It was another one of those nuanced, private experiences. You put aside your book, look around the ambient room and the familiar furnishings, and begin to silently muse. The familiarity of the room seems to lose some definition, and your sporadic inclination to ruminate begins, anew.
This time, it’s the many thriving houseplants, tactically positioned for maximum window sunlight, to partner, with our provision of water, in a successful leafy photosynthesis, producing indoor, verdant beauty, that caused the temporary transition. Vaguely noticing the indoor greenery, led to the contemplation of the great outdoors, and our contrasting, indoor lives, in houses and apartments. We sit indoors, in a safe, comfortable ambience, in nicely decorated compartments, in a shelter, apart from the outdoor ambience, the trees, shrubs grasses, and especially, the sun and the breeze.
Our ruminations lead, spontaneously, to the ultimate question, whether, our indoor lives are related to mankind’s early quest for shelter and safety; whether staring mindlessly, out of the window, effectively, is analogous to looking out on the adjacent environment, from a Stone-Age dwelling, by our ancient forebears.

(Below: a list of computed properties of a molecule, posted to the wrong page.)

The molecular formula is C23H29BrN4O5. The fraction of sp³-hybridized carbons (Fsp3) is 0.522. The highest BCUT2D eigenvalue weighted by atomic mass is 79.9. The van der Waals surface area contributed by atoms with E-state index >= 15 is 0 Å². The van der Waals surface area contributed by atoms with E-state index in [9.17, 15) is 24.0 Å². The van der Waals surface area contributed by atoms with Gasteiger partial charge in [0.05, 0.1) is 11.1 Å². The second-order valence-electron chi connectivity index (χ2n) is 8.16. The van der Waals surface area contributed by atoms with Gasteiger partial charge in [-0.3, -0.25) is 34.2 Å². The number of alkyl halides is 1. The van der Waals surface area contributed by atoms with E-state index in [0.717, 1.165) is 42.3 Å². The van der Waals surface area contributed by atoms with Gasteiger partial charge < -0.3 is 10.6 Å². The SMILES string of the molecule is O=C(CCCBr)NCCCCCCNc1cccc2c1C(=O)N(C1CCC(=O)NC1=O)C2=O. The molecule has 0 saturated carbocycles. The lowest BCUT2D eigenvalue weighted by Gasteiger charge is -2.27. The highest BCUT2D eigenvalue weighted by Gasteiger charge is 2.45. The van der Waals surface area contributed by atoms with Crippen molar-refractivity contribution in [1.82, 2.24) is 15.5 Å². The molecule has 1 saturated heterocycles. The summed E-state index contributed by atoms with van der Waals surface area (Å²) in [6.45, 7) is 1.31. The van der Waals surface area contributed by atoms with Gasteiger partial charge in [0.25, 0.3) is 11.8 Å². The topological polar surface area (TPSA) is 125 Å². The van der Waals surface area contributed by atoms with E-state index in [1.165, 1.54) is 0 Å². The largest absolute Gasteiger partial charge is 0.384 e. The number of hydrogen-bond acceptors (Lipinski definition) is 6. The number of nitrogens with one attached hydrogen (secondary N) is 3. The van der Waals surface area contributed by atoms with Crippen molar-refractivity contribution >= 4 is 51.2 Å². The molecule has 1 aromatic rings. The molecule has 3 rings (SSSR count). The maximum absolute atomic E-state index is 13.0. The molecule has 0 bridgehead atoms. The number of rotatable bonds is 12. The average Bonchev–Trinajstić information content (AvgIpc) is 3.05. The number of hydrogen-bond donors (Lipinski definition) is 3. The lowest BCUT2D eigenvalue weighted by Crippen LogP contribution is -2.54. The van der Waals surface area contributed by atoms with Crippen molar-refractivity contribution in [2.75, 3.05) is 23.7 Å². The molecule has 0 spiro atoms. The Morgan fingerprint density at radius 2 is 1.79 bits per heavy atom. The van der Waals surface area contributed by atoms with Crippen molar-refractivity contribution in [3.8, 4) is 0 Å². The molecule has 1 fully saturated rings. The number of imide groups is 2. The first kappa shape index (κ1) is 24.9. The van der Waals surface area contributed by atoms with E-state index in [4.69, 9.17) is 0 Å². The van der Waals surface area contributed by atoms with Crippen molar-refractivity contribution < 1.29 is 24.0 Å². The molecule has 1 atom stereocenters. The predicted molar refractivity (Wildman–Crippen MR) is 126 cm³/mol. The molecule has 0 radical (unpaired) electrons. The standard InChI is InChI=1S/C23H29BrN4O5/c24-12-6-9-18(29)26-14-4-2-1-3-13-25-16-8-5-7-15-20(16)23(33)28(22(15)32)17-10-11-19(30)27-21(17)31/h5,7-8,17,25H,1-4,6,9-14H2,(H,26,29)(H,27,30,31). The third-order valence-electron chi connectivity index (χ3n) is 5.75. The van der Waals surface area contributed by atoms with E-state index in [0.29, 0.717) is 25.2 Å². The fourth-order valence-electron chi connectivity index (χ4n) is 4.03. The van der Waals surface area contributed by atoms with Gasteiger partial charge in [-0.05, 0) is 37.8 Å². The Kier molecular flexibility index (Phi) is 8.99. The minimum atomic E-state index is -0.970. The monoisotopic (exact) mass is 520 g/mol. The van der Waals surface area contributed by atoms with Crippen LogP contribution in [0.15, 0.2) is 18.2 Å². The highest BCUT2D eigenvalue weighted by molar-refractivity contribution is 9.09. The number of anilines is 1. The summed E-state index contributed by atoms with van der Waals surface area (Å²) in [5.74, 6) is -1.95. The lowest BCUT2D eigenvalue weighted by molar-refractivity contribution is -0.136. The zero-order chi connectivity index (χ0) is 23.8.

Do the streets and avenues have their antecedent imagery in the naturally occurring roads and pathways, through forests and meadows, do the large, modern buildings bring to mind, hills and mountains? Just how far has the mindset of mankind travelled, unconsciously, and emotionally, from his Darwinian origins? What does the modern psyche continue to retain, and what does it eternally seek? It obviously does not desire to return to earlier days; not the dangers and deprivation of the Stone Age, certainly not the brutality and ignorance of the Medieval Era. It does not long for the period of the 30 years’ religious war in Central Europe, not to the American era of Slavery, or to the brutality and carnage of the two World Wars, not to Vietnam, certainly, not to the Holocaust, nor the incident of the Twin Towers.
Has mankind seen very much that is good and admirable, from the mouth of his cave, from the foxhole, or the cockpit of a jet bomber? It is not clear, at all, whether mankind has exploited the advanced brain, generously given him by evolution, to effect meaningful improvements through the exercise of reason, or to promote brotherhood and peace. By contrast, has he become increasingly divisive, bigoted and insular? The scene, from the cave mouth, or the window, seems to be as primitive and atavistic as it was in Cave Man times, apparently, with the exponential advances in electronics, travel and instruments of warfare, (ex. the impersonal, and highly efficient, drone bomber, in lieu of the up –front, limited, war club) compounding the universally perennial issues.
It may be preferable and perhaps, wise, at this point, to close the window, water the indoor plants, and return to my book, which happens to be “War and Peace.”